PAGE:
However, I realised that this wasn’t the full eclipse and I also realised it was damn cold. The showerproof but incredibly lightweight top went on and the gloves.  But they had to keep coming off to look at the timer or the camera, or a ‘phone.  After a bit I consulted the internet (these ‘phones are remarkable aren’t they?) and found a more detailed timing, still for Chambéry but this time marking the point of total eclipse: 22.20.  Ouch.  I jogged on the spot, I hugged myself.  I wondered where everyone else in the world had gone.  The moon got darker, and darker and higher, and darker, and yes, it went from pink to red.  The sky went black and gradually more and more stars were visible.  I never got the milky way proper, but the sheer number of stars was nearing that experience.  There was near zero light pollution, I had to go the edge of the track and look SW to see the lights of Champagny and Courchevel beyond.   Here they are from another earlier ‘photo before I decided to stop.

Almost no human light was messing things up where I was.

The camera stopped working: dead battery.  Had I brought the spare?  Yes!  Much fumbling with very cold fingers removing camera from tripod, opening the battery hole, persuading the tired battery to come out, pushing the new one in with fumbling fingers and just about screwed the camera back on the tripod.

Eventually, I got this.

It’s not great.  The last exposures were taking 30 seconds or more (I was counting between the sound of the mirror flipping up and it dropping down.)

I felt we were now in a race between seeing the complete eclipse, and frostbite.  (OK, I know it wasn’t that bad, back here, today, I see the garmin record shows it only dropped to 6°C.  That’s still damn cold when you’re underdressed for it! I gave up taking ‘photos largely because it was so dark it was hard to see the moon in the viewfinder.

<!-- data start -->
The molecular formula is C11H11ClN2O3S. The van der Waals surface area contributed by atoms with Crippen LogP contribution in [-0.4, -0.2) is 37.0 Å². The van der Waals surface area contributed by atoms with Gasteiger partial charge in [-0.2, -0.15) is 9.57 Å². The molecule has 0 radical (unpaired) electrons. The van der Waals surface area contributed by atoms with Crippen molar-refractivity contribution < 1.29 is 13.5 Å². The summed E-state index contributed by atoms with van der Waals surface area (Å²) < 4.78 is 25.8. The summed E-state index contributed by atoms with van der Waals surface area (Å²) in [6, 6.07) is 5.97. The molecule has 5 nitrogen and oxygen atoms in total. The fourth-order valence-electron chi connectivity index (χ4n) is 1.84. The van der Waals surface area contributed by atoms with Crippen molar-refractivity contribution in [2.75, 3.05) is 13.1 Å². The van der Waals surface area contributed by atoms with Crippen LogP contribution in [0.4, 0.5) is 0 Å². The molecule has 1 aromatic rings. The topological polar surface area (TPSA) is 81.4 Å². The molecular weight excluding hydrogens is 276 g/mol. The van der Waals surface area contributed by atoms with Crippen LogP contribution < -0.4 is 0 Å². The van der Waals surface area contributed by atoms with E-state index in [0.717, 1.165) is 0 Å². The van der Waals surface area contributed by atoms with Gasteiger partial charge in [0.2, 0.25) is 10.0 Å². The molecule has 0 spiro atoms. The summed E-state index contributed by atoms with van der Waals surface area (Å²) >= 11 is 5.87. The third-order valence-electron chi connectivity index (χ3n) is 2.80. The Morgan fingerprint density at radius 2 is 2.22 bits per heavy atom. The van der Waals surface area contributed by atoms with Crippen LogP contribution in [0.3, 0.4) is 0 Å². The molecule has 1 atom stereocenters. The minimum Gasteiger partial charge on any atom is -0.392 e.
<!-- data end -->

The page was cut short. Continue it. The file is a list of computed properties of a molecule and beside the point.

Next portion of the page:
To pass the time I took a ‘photo of the set up.  Here’s Cerise leaning on a track side post and demonstrating that her reflectors work very well, and you can make out the tripod on the edge of the drop beyond.

These ‘phones are amazing but even they can’t get around the inverse square law so here’s one just of the camera and tripod.  I felt they deserved to be shown properly.

Hm, maybe Cerise’s reflectors aren’t so good: that’s impressive flash back just from the glass of the viewfinder isn’t it?

It was also surprisingly spooky.  I’m definitely not a particularly brave person.  However, solid rock under my feet and no claustrophobic rock closing in above and around (I am not a potential speleologist), natural things don’t usually worry me.  However, I found myself worrying quite a bit.  Where was everyone?  Those few torchlights I could now see way below me.  Why were they there: that’s a terrible viewpoint?  Would I freeze to death up there?  (OK, that one was never serious but it really was odd how uneasy I got to feel.)

Two per century eh? This was radically different and more awesome than the last I saw, back in the last century, when I was working in Rampton.  Then I watched from outside J’s little house in Retford with a less complete eclipse there and loads of light pollution.  One thing happened then which was a quite impressive mix first of a lot of unusual noise from all manner of animals (OK, mostly dogs but the odd cat) and birds followed by, as people say, all of that going pretty totally silent for a few minutes near the maximum of that partial eclipse there.  How would animals and birds sense that maximum?  I guess they don’t and probably go silent when the moonlight drops below a certain point.  I guess they’d have stayed silent for much longer then had it been a total eclipse.

Up there in Alps the cows below had long ago stopped lowing loudly and otherwise it was totally silent … but I’m pretty sure it would be every night once the cows go to sleep.